Tag Archives: prey

Karearea – The New Zealand Falcon

Kia Ora Fellow Gallopers,

The Wingspan National Bird of Prey Centre was established in Rotorua, NZ in 2002 and at Wingspan’s core is a commitment to the conservation of the threatened ‘Karearea’ New Zealand Falcon.  Being part of New Zealand’s unique natural heritage, falcons are a taonga (treasured) species to tangata whenua (Māori, people of the land).


A few days ago I visited the Centre to see these magnificent birds. In addition to getting up close with the falcon, the pièce de résistance of my visit was the one hour flying display – that’s held every single day – when one gets to see, first hand, the speed and agility with which these birds fly. The accompanying talk is highly informative and complements the flying display very well.


If you live in Rotorua or happen to be passing through Rotorua and you’d like to see the New Zealand Falcon, then a visit to New Zealand’s first and only Bird of Prey centre is a must. In the meantime, feel free to click here to see all the images from my recent visit to Wingspan.

Till next time, take care and gallop free.

BSP Logo

PS: If you’d like to see my latest images including the birds I’ve been studying and photographing of late, why not follow Black Stallion Photography’s Facebook Page…

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Chance Encounter with a Sparrowhawk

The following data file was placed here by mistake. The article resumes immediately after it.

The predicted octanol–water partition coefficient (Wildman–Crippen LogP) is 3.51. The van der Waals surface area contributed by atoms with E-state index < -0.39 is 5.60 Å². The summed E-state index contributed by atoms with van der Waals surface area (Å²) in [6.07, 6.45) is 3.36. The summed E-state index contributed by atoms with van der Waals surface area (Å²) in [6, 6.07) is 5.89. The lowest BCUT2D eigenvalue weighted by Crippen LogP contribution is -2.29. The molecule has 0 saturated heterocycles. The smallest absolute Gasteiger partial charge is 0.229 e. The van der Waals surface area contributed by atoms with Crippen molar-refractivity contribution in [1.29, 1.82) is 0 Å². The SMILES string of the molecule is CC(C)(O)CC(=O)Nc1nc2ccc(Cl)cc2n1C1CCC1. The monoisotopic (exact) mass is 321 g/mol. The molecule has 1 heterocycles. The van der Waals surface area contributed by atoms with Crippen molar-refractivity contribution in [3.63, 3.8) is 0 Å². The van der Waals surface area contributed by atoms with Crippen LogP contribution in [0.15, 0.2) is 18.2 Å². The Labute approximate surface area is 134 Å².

Hello Fellow Gallopers,

A Wildlife photographer learns something new every day – be it about the behaviour of the subjects one photographs or the technique one uses to capture that unique image.

Wildlife photography, for most part, involves investing a large amount of time and energy – both on and off the field – in studying about the subject you want to photograph, identifying the best habitats to photograph your subject in and then waiting and waiting and waiting…

But then again, once in a while, your subject may just present itself right in front of you when you least expect it. A case in point is this Sparrowhawk that I managed to photograph the other day. There was a thunderstorm brewing and I was standing in my living room looking up into the sky hoping to capture a lightning bolt. I had the Canon 70-200mm lens mounted on my Canon 50D and was expectantly waiting for a lightning bolt to strike when, out of the blue, I see a bird of prey land on a fence right in front of me. At first I was not sure of what species the bird was except that it was a bird of prey. It was only after I locked focus on it did I realise that it was a Sparrowhawk. A good friend of mine, and photography buddy, had told me that there was a Sparrowhawk in the area and I’d kept an eye out for it but never managed to spot it and here it was sitting right in front of me, when I least expected it. I fired off a few shots, one of which can be seen below:

She looked like she was not going anywhere and so I took a calculated chance of changing my lens to the Sigma 50-500mm to try to capture a few close up images (as can be seen below). I could not have asked for a more willing subject.

The one thing I have learnt in my very short time as a Wildlife photographer, and from this particular incident, is the fact that one’s got to be ready to capture a shot at any time. When an opportunity presents itself, one’s got to grasp it tight with both hands.

Till next time, take care and gallop free.

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